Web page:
In the new photography book Cecil Beaton: The Art of the Scrapbook, there’s a black-and-white snapshot, dating to the fifties, of two men playing backgammon outdoors. It’s clearly winter, and both are wearing well-cut, fur-collared coats — because, of course, if one is going to play backgammon outdoors in the winter, one ought to dress for it. The photo is simultaneously funny, glamorous, casual, and intriguing — in other words, essentially Beaton.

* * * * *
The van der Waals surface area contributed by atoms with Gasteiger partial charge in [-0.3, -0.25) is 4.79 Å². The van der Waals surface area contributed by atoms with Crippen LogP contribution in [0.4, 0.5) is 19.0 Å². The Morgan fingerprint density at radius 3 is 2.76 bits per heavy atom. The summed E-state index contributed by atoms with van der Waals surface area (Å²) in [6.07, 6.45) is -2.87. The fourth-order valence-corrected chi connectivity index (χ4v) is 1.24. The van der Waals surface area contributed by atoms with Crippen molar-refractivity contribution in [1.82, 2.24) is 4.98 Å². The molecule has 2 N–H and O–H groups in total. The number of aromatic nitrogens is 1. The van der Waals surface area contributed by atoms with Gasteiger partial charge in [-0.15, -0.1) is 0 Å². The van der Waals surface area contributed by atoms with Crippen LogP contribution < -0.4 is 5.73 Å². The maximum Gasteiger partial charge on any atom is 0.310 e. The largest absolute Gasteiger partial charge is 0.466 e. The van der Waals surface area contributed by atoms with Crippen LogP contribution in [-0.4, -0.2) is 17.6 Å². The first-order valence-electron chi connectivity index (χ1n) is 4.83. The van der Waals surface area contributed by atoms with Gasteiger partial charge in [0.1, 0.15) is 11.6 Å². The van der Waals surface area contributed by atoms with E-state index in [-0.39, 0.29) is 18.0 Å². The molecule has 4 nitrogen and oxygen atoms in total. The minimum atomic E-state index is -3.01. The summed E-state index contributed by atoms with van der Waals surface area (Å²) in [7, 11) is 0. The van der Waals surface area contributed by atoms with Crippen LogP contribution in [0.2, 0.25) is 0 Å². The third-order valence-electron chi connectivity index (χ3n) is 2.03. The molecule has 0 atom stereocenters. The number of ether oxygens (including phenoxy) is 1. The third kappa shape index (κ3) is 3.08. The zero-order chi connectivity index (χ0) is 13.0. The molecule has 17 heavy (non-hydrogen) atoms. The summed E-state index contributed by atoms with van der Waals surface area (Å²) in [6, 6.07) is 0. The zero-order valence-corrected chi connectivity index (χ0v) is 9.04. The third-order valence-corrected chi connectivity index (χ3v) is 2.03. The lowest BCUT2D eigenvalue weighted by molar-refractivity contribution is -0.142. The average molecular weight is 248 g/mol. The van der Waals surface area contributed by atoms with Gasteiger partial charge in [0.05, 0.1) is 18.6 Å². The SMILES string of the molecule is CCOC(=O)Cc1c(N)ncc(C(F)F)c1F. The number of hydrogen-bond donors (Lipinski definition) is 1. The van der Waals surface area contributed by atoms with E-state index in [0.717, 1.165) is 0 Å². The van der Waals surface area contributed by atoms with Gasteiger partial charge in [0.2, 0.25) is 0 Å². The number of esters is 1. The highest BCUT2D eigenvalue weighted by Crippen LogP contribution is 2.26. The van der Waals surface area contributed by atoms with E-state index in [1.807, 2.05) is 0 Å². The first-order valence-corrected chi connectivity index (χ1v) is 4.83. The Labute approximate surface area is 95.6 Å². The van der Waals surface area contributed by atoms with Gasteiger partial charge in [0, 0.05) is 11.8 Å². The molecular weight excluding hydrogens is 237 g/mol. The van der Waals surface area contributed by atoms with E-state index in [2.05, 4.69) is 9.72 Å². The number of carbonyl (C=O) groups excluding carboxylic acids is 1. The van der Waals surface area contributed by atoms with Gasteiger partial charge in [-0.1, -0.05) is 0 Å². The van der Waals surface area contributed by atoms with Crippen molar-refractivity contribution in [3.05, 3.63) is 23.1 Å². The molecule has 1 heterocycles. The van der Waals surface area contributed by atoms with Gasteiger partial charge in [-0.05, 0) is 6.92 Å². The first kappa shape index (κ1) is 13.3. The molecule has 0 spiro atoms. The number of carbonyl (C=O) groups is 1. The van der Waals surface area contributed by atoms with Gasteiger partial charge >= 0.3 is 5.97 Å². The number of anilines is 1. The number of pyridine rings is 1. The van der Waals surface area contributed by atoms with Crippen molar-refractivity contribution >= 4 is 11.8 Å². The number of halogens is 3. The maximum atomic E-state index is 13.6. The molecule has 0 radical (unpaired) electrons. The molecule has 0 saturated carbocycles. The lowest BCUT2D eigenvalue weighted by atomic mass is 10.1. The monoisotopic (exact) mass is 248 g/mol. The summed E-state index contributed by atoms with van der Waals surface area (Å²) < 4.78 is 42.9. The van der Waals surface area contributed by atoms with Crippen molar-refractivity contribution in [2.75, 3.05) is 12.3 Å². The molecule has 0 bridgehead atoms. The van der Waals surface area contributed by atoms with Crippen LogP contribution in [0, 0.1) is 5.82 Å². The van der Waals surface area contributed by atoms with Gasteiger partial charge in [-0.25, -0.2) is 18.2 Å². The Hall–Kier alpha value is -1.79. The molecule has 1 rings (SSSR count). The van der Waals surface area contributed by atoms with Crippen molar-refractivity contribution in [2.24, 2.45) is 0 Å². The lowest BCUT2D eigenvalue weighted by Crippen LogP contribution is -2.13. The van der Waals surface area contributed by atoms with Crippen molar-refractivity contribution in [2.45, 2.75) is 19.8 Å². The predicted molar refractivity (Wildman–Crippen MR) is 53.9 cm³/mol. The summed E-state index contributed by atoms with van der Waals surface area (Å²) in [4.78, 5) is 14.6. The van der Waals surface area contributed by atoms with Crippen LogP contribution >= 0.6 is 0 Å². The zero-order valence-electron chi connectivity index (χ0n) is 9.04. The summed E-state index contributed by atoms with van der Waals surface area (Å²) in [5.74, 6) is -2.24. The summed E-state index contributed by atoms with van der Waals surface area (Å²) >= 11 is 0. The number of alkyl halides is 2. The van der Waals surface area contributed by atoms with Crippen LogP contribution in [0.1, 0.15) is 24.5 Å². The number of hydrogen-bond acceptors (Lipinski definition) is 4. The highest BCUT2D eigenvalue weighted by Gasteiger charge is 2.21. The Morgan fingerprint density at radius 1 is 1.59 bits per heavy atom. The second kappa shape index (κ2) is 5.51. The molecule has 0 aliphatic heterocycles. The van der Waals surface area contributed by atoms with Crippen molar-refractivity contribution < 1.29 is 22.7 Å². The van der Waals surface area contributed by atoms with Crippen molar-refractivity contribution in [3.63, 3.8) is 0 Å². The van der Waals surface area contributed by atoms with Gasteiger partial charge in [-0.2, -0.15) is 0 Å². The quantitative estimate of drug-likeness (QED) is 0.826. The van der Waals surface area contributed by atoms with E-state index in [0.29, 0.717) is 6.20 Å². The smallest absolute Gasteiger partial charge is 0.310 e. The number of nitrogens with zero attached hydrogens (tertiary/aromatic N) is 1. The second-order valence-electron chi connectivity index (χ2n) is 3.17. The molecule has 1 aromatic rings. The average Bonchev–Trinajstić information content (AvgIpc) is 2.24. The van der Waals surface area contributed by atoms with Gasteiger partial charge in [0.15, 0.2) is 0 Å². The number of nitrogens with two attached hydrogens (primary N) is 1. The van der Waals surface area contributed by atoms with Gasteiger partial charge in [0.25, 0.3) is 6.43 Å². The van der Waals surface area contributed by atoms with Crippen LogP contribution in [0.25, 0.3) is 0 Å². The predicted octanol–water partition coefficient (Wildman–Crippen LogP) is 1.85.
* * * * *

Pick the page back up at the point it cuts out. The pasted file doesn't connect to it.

Beaton captured potent images for a living, getting everyone from the young Queen Elizabeth to the young Mick Jagger in front of his camera, but the new book, edited by James Danziger and published by Assouline, tracks the daily life of the mind behind those portraits. Beaton gathered like a proto-blogger, voraciously cutting and pasting and giving equal consideration to every image that caught his eye, from Roman statues to wartime newspaper reports to every possible angle of his obsession, Greta Garbo.